Updated Apr 3, 2024 - Business

Disney shareholders reject Trian's attempt at joining board

Photo illustration of Nelson Peltz and Bob Iger and abstract shapes.

Nelson Peltz and Bob Iger. Photo illustration: Gabriella Turrisi/Axios. Photos: Marco Bello/Bloomberg via Getty Images, Michael M. Santiago/Getty Images

Disney fended off Trian Partners' Nelson Peltz and his bid to gain seats on its board of directors, the company said on Wednesday.

Why it matters: The shareholder tally culminates the most expensive proxy fight ever and is a victory for the board and leadership team at the $225 billion entertainment giant.

Zoom in: Trian sought to replace Disney directors Maria Elena Lagomasino and Michael Froman.

  • Blackwells Capital, an activist hedge fund that nominated three directors in a separate campaign, did not get majority support for any of its candidates.
  • Peltz received about 30% backing, while Iger was supported by 94% of shareholders, a source familiar with the preliminary voting data tells Axios.
  • Around 75% of Disney's retail investors backed Disney's slate, the source added. Retail shareholders make up around 40% of its total shareholder base.
  • Rasulo lost his vote by a 5 to 1 margin against Lagomasino, said the source, who was not authorized to speak publicly since results are not yet final.

The latest: Disney and its CEO Bob Iger put up a full-forced defense to keep Peltz, and fellow Trian nominee Jay Rasulo, off the company's board.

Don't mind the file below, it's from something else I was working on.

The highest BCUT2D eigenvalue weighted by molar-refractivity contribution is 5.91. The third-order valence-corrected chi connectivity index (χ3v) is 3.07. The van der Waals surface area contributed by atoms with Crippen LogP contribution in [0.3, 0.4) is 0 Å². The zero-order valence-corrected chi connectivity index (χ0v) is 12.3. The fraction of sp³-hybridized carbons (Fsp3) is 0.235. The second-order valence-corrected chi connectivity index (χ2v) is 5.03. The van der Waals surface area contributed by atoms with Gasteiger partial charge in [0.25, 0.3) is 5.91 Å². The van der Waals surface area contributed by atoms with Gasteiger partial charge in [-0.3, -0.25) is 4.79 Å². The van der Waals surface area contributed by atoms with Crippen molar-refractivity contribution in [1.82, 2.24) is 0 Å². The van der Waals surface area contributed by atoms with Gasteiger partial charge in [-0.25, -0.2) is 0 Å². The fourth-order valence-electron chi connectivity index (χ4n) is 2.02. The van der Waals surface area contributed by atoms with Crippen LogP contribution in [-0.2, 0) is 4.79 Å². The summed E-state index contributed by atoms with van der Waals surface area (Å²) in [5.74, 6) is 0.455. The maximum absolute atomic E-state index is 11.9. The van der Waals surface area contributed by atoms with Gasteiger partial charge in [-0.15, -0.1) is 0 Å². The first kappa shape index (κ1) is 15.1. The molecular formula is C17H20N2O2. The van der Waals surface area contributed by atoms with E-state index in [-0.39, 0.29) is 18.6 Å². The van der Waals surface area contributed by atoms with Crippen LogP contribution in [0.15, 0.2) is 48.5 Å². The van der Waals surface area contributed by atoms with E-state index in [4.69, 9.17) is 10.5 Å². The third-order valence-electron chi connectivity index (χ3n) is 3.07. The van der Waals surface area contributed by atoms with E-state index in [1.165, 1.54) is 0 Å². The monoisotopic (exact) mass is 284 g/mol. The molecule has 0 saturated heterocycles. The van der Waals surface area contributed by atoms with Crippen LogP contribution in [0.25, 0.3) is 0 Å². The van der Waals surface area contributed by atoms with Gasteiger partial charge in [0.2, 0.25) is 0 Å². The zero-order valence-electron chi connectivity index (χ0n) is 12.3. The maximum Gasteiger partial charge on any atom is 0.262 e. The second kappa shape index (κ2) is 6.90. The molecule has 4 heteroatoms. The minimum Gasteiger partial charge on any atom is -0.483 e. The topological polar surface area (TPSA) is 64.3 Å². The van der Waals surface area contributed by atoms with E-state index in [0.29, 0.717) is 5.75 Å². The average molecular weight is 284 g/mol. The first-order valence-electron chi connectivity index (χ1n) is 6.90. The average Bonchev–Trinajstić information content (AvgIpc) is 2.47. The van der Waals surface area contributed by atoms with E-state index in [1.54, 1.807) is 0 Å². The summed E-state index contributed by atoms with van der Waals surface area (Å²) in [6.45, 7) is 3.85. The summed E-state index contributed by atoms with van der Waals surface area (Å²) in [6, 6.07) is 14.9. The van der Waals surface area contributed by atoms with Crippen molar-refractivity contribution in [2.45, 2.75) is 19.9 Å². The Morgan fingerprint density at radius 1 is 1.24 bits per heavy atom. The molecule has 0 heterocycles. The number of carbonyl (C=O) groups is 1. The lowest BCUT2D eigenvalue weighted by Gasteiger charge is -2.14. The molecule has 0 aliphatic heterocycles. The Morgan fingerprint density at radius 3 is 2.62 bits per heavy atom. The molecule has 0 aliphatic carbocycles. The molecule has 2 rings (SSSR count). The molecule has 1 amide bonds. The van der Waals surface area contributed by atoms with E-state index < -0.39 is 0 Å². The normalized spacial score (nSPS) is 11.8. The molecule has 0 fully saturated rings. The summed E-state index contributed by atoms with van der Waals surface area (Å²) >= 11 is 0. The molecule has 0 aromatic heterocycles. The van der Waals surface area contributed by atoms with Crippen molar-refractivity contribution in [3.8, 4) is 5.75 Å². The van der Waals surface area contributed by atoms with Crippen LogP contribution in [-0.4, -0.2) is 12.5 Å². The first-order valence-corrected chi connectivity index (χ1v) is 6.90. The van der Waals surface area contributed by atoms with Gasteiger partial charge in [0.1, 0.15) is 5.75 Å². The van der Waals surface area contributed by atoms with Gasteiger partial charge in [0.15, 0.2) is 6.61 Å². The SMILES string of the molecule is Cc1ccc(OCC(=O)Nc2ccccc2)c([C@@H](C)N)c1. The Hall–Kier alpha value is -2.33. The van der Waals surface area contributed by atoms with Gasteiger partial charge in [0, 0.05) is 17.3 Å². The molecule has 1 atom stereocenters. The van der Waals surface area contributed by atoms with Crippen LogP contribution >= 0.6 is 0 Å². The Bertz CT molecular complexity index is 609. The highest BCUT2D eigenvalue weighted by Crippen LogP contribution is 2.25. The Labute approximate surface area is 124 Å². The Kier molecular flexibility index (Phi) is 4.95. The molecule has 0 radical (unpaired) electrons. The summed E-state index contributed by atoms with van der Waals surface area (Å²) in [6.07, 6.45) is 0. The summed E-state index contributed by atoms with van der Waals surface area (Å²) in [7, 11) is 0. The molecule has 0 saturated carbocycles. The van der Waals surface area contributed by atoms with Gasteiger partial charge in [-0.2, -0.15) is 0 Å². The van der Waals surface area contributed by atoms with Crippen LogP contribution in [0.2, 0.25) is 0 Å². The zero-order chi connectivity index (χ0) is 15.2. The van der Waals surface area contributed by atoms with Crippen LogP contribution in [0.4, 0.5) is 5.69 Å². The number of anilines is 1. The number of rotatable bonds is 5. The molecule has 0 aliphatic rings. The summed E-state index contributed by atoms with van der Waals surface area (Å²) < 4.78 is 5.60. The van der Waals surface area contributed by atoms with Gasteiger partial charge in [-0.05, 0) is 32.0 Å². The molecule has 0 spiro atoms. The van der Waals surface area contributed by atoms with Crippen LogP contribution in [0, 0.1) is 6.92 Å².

• Disney's shareholder vote was counted at the annual meeting on Wednesday, with the company saying that Disney's board nominees won by a substantial margin. Detailed results were not yet available.
  • Iger won the proxy battle but will continue to have to defend the company, whose share price has risen sharply this year but it was well below where it was five years ago.
  • "We continue to believe the board bears responsibility for this track record," Peltz said at the annual meeting,

Flashback: Trian and Peltz have led some of the largest and most contentious proxy fights in the history of modern Corporate America.

  • Trian lost its proxy fight with U.S. chemical conglomerate DuPont in 2015, but within months of the vote, pressure mounted on the CEO, who later stepped down.
  • Two years later, Trian took Procter & Gamble to a vote that went to a recount. In the end, P&G named Peltz to the company's board. He stepped down from the board in 2021.

What they're saying: "Trian will be watching the company's performance," Peltz said at the Disney annual meeting. A follow-up statement from Trian thanked shareholders and said "we are proud of the impact we have had in refocusing this Company on value creation and good governance."

  • Iger, in a statement, said: "With the distracting proxy contest now behind us, we're eager to focus 100% of our attention on our most important priorities."
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